So how did China come to be such a dominant actor in Africa in just two decades?

An Economist piece from five months before the first Forum on China-Africa Cooperation offers an insight into the West’s own consensus on Africa’s prospects in 2000. In a piece called Hopeless Africa, the authors use Sierra Leone as a stand-in for the entire continent, writing that the country “is an extreme, but not untypical, example of a state with all the epiphenomena and none of the institutions of government” and that “it has poverty and disease in abundance, and riches too: its diamonds sustain the rebels who terrorise the place.”[3] Nothing in this passage is technically inaccurate. An HIV-AIDS pandemic had ravaged parts of central and southern Africa. The continent’s plethora of civil wars had precipitated humanitarian catastrophes that sent refugees streaming across borders. Africa’s external debt profile had worsened considerably such that by the end of 1990s the region’s debt had skyrocketed to $271.9 billion.[4] To address the low income countries’ debt crisis, the High Indebted Poor Countries Initiative (HIPC) was launched in 1996. In 2000, the UN launched its Millennium Development Goals, with Africa central to the campaign against extreme poverty. For many in the West, Africa was perceived as a problem to be solved and not a partner for business.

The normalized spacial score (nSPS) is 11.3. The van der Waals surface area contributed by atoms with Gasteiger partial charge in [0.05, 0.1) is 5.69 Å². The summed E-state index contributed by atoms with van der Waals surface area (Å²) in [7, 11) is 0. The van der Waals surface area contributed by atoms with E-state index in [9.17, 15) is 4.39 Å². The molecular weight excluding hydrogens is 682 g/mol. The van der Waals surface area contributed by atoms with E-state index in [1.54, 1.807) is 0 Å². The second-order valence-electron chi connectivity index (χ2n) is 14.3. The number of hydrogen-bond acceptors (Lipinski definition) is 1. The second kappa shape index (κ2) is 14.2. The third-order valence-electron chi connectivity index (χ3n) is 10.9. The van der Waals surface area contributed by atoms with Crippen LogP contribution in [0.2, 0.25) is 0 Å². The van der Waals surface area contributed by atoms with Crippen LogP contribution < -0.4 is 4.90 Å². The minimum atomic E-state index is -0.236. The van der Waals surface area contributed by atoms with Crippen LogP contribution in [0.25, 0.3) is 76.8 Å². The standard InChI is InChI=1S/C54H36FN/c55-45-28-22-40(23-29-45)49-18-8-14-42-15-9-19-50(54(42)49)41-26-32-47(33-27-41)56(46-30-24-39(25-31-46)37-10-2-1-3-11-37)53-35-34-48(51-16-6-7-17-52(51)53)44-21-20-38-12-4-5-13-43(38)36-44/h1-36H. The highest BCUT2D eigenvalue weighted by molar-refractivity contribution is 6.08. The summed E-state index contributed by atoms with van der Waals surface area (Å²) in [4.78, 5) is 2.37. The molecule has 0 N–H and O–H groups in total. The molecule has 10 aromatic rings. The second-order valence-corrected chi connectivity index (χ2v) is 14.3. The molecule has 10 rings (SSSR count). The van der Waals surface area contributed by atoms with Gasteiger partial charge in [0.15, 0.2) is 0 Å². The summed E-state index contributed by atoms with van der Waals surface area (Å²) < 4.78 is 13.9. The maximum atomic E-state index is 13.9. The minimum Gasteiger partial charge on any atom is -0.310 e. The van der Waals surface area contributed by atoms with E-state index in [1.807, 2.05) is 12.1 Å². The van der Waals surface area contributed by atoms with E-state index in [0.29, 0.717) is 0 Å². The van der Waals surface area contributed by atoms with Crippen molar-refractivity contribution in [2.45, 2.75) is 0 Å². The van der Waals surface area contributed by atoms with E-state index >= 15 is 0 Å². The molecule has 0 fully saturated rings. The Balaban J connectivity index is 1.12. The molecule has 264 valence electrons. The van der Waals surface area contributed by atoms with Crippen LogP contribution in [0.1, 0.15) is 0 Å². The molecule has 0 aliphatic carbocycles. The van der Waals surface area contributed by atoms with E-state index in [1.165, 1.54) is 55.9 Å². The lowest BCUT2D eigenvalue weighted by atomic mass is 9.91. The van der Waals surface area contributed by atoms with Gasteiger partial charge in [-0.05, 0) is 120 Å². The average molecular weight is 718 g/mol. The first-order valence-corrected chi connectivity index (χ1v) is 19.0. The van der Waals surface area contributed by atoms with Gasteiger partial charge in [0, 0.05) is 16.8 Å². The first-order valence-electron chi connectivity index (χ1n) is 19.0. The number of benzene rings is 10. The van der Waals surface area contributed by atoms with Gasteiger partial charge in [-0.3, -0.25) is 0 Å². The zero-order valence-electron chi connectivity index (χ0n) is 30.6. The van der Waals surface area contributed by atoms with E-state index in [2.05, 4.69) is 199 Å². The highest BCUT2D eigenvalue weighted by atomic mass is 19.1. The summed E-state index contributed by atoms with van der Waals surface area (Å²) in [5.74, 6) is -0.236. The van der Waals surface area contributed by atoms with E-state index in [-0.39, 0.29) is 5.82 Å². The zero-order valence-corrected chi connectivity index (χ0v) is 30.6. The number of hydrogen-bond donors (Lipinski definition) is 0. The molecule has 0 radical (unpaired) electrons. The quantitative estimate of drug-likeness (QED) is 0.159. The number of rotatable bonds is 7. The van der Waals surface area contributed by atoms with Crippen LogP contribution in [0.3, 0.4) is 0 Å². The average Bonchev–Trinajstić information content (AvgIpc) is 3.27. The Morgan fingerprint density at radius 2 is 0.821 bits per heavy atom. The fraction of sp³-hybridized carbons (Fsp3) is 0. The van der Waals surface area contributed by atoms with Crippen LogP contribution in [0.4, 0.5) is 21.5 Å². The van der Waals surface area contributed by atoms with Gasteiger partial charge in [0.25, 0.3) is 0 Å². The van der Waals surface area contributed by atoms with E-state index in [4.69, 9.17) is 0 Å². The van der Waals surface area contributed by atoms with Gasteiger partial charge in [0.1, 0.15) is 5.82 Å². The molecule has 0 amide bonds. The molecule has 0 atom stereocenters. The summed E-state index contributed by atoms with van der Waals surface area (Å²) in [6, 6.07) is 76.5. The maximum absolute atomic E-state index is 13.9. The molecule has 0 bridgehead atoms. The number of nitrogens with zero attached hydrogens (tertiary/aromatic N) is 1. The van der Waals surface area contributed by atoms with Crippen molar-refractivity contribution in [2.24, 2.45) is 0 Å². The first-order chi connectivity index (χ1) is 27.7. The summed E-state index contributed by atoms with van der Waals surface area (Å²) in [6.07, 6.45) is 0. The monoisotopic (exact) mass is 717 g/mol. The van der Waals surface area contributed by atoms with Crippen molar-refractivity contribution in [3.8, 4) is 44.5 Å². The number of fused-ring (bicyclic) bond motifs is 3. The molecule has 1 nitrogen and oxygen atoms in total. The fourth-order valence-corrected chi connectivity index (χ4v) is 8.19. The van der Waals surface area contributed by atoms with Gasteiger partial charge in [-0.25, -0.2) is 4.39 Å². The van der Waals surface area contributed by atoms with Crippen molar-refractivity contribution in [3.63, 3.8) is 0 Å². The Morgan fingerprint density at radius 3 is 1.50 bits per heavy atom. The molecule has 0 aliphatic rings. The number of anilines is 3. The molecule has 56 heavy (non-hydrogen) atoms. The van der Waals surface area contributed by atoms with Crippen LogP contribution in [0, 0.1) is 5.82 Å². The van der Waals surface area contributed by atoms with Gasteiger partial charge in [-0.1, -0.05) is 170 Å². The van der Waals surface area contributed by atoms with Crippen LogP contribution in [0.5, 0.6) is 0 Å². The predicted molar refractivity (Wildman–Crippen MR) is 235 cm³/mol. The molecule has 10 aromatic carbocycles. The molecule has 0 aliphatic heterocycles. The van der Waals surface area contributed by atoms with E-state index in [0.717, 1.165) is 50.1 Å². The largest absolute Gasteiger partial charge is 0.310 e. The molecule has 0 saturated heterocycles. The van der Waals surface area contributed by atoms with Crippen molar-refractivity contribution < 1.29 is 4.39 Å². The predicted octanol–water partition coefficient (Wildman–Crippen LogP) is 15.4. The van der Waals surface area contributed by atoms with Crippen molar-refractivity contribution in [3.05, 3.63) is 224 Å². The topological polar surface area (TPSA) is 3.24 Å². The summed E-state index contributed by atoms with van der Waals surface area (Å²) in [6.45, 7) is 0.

For China however, which was solidifying its place as the world’s factory, Africa provided an opportunity free of rivals. For a continent lagging behind every other region in infrastructure and labour productivity, locked out of international financial markets, and facing borrowing constraints, the Chinese engagement was a gift from the gods. Beyond financing and construction projects, China’s lack of concerns about rights violations, corruption. or poor public financial management suited African autocrats. Chinese loan agreements with undisclosed terms and no-bid contracts blossomed in countries with weak accountability systems. Without guardrails to protect against cost inflation or public debate about debt terms, these deals sowed the seeds of the modern criticism of Chinese lending in Africa.

But efforts to describe Chinese-financed projects as debt traps are not backed by evidence. As my colleagues at the Center for Global Development note, “It is a myth that massive Chinese lending has only supported white elephant projects and bridges to nowhere. In reality, evidence suggests that Chinese financed infrastructure projects have had positive economic effects for many developing countries.”[5]

Africa’s Relationship with the Rest Today